Modeling the messy patterns of skin cells
Often biological spatial patterns are complex and disordered. Modeling and characterizing these singular structures offers many theoretical challenges. In proliferating epithelia of mammalian skin, cells of irregular polygonal-like shapes pack into complex nearly flat two-dimensional structures that are pliable to deformations.
In a new study published in the Biophysical Journal, Torquato and colleagues employ the theoretical machinery of statistical mechanics to quantitatively characterize the structure of skin samples at early and late stages of embryonic development by treating the cells as interacting entities with effective pair potentials.
Novel structural features across length scales in skin are unveiled by the information extracted from the determination of sensitive statistical spatial descriptors. The researchers also formulate a minimalist four-component statistical-mechanical model that accurately models the complex tissue patterns and captures key cell mechanics and accurately predicts late-stage cell packing patterns found in experiments. The statistical-mechanical model enables one to generate tissue microstructure at will for further analysis. The research team discusses ways in which their model might be extended so as to better understand morphogenesis, wound-healing, and disease progression processes in skin, and application to the generation of synthetic tissues.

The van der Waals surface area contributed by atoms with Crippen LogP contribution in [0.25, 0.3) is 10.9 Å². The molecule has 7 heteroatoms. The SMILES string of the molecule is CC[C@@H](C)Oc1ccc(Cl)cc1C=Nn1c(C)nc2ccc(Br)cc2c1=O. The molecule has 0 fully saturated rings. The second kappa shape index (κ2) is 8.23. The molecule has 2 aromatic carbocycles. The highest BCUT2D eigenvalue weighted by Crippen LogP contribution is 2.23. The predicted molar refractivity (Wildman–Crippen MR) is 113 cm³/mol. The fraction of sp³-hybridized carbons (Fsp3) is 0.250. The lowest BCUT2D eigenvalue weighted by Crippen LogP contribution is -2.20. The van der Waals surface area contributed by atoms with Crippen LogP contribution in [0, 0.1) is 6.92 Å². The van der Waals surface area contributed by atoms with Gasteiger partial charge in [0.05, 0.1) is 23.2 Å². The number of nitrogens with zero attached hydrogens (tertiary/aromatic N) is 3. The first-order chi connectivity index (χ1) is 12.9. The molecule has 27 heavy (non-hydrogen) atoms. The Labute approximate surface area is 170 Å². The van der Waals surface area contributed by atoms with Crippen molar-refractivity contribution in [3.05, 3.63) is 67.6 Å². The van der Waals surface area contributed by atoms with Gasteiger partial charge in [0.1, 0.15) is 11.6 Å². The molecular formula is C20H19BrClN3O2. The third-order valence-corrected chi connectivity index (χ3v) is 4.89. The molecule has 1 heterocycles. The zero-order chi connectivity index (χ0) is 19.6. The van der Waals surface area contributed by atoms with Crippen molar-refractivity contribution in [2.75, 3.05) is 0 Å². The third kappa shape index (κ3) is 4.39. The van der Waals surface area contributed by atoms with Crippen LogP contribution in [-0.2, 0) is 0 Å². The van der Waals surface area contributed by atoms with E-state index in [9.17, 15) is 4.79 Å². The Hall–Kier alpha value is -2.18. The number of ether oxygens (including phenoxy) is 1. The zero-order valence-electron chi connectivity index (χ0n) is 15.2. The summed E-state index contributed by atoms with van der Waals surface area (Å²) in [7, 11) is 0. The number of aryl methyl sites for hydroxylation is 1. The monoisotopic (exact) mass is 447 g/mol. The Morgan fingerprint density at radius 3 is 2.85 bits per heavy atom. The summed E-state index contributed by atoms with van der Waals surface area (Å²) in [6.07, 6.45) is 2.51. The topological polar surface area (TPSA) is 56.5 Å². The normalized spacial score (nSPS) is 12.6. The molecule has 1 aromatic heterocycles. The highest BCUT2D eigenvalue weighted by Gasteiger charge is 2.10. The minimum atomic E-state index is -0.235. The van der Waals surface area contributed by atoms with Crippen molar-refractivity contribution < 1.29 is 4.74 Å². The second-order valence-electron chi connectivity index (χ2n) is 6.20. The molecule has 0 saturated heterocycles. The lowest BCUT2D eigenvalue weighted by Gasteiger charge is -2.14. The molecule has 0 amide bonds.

Read the full article here:
Chen, D.; Aw, W. Y.; Devenport, D.; Torquato, S. “Structural Characterization and Statistical-Mechanical Model of Epidermal Patterns.” Biophysical Journal, 2016, 111, 2534.